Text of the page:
• Lisa Colburn

Try This: Small Stones

Updated: Dec 11, 2019


At the end of April a small group of writers joined me for Flower & Garden / Pen & Page, a Saturday morning writing workshop that incorporated a visit to the annual Leesburg Flower & Garden Festival within walking distance of my house.

As part of our writing that day, I asked participants to enter the festival with the intention of gathering small stones. Small stones are present-moment sense impressions that invite us into deep noticing. They require us to fully pay attention to the world around us, and they are fun to write! There are no real rules: they can be haiku-like in their focus, but there is no set form. They can be sentence fragments or short paragraphs. I like this description of small stones from the blog Writing Our Way Home, which is by the creators of the small stones practice.

The writers who came to the workshop agreed to share some of their small stones with me for this post, so I am weaving together theirs and mine as examples of how rich and varied this practice can be. Perhaps they will inspire you to give it a try yourself!

A Miscellany of Small Stones

fuschia: succulent and inviting

deep purple and dark pink velvet

I want to live in a climate where I can keep you alive

through the summer

Harvesting History offers certified organic non-GMO plants: crimson red rhubarb, Mary Washington asparagus roots, candy supersweet onion sets, Persian lime and variegated lemon trees.

red wagons full of common plants

costing twice what they'd be

at Wal-Mart

The word "succulent" spelled correctly and incorrectly on signs.

Rounded heads ahead Milling toward beauty Smooth brown, spiky blue, dread locked. I swerve left into green Leafy here, quieter, sunshine free to sweep. Attracted to art Sparkle of color drawing me close

The vibrant sunshine brought to life beautiful colors of flowers, plants, and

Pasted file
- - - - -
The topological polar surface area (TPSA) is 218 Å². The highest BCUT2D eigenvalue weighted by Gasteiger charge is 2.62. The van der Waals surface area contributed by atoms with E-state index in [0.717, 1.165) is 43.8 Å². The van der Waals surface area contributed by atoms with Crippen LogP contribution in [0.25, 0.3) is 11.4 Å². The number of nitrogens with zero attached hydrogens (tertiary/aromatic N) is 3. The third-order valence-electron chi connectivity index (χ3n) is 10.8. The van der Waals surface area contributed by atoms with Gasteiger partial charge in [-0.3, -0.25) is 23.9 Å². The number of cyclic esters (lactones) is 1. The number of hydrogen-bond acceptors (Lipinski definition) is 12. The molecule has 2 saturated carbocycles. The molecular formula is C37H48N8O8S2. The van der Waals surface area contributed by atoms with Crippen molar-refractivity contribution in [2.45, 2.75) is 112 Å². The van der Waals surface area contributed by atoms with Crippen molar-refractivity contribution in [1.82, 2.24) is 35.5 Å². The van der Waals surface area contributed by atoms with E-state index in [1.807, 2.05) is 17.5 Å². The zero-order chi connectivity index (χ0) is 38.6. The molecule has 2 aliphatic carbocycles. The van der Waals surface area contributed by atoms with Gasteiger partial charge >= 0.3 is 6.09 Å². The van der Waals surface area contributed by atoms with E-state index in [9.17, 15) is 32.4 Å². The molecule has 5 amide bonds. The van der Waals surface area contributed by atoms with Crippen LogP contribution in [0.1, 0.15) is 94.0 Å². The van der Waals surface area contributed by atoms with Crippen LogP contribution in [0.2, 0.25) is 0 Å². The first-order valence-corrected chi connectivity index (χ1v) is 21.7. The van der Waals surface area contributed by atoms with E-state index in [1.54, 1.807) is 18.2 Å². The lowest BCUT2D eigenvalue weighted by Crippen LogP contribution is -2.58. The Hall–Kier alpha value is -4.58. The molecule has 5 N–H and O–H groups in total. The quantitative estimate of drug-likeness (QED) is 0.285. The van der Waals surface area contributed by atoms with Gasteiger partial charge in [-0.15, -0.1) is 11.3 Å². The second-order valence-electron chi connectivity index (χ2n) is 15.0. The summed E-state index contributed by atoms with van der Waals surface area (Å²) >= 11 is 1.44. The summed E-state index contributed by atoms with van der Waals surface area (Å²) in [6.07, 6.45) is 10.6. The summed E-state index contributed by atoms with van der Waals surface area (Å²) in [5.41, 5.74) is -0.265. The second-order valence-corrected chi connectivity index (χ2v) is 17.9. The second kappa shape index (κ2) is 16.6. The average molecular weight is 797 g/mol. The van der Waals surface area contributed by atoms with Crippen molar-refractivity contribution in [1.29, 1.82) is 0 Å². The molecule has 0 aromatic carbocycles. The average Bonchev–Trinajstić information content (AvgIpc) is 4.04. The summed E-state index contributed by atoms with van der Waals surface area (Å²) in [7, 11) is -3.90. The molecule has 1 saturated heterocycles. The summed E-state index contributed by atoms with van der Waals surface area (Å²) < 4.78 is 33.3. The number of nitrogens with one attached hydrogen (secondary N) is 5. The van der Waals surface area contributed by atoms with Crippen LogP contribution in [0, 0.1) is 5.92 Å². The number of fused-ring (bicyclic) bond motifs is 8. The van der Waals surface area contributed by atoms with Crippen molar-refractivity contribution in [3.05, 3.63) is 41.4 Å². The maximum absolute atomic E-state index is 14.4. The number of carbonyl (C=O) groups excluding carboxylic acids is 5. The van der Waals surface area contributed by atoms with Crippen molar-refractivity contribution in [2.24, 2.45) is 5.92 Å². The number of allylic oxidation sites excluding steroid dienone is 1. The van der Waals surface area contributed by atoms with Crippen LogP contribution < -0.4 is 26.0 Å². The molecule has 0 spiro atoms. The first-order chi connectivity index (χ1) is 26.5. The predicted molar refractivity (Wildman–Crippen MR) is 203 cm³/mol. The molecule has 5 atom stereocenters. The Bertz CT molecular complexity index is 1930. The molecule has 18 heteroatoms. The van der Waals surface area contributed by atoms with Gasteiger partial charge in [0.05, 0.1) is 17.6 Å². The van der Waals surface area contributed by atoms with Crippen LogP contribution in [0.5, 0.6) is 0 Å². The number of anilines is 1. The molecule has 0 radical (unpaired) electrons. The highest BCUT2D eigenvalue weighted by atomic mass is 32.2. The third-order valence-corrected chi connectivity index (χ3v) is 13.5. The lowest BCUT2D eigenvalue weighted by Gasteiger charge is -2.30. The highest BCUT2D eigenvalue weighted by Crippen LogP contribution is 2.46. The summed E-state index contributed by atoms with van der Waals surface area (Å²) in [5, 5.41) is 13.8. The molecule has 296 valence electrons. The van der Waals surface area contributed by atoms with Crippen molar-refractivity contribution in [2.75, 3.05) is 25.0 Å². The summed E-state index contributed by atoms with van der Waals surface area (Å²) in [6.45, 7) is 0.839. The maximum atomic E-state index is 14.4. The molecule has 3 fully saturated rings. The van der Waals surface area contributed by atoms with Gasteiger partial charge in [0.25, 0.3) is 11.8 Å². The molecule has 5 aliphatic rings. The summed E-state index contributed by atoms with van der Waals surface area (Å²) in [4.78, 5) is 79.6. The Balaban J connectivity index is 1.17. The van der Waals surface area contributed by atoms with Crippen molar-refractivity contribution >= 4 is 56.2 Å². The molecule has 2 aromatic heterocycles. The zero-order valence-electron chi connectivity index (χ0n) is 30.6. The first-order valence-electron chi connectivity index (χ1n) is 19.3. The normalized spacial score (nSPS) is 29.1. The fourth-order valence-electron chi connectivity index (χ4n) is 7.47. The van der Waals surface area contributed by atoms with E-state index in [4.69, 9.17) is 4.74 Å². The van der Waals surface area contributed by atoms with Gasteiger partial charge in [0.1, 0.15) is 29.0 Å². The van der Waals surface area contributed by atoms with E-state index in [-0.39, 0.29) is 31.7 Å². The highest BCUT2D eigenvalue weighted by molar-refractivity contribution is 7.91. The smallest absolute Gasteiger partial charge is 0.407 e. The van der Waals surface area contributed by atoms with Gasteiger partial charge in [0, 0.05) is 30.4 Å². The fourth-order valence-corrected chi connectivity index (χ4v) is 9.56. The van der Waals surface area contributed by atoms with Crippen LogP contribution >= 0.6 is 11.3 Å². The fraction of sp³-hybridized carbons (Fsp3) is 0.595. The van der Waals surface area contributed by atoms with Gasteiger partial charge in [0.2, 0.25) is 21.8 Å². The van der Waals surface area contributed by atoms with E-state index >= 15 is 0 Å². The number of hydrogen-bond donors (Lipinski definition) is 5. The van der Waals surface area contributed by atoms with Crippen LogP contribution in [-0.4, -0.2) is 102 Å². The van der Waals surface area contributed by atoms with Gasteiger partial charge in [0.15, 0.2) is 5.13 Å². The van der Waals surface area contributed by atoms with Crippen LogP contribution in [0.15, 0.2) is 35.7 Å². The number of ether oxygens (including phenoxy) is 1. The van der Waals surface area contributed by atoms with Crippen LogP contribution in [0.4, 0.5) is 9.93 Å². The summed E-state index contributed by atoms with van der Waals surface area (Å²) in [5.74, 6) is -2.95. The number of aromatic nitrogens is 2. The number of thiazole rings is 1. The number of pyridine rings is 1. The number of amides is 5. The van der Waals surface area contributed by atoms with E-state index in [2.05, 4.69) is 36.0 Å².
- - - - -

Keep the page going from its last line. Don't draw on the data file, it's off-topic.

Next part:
artifacts.

the tall white Virgin Mother loitering amidst her friends:

the monkey, the mermaid, the gargoyle and peace frog.

Does anybody have a cigarette?

A toothless old man wearing a blue Car-Mart ball cap and matching jacket sits in a folding chair near a stand of tulips. He grins up at me and says, “How ya doin’?”

the little boy with dropped jaw

stares at the tray of carnivorous plants, transfixed.

The sign above their spikey and delicate tendrils

reads, "We eat stink bugs."

Bare-kneed, hairy-legged men clad optimistically in Bermuda shorts despite the cool weather.

Two young male police officers in dark shades and black uniforms patrol the sidewalks with stony faces.

they gave me moonflower seeds...a packet of moonlight reflection

Walking to the city of Leesburg and back home from the festival was pristine, with the showering of spring and Mother Nature's beauty everywhere.

the terrarium: I let him choose for me, so I can blame failure to thrive on his choice

beer can bird feeders

man over nature

On the menu at the Parallel food truck: duck fat fries, bacon lollipops, maple bourbon wings, slap yo’ mama chicken subs. A red plastic cooler filled with ice bristles with sodas.

On West Market Street, a stuccoed house the color of melted raspberry sherbet.

cocoa brown poodle on a leash nervously standing watch

undisturbed by the waterfall behind him

waiting for his owners’ return whereupon

he erupts in gleeful jumps and twitches

The bricks of Leesburg: basket weave and herringbone patterns in the pavements, Flemish bond and garden wall bond patterns in the walls of the 18th- and 19th-century houses.

Small Stones Writers (L to R): Diana Read, Lois Montgomery, Carolyn Winter, Mary Winsky, Shaileen Backman, Lisa Colburn (photographer)

#writingprompts #writershowcase #creativity

© 2020 by Lisa Kinney Colburn

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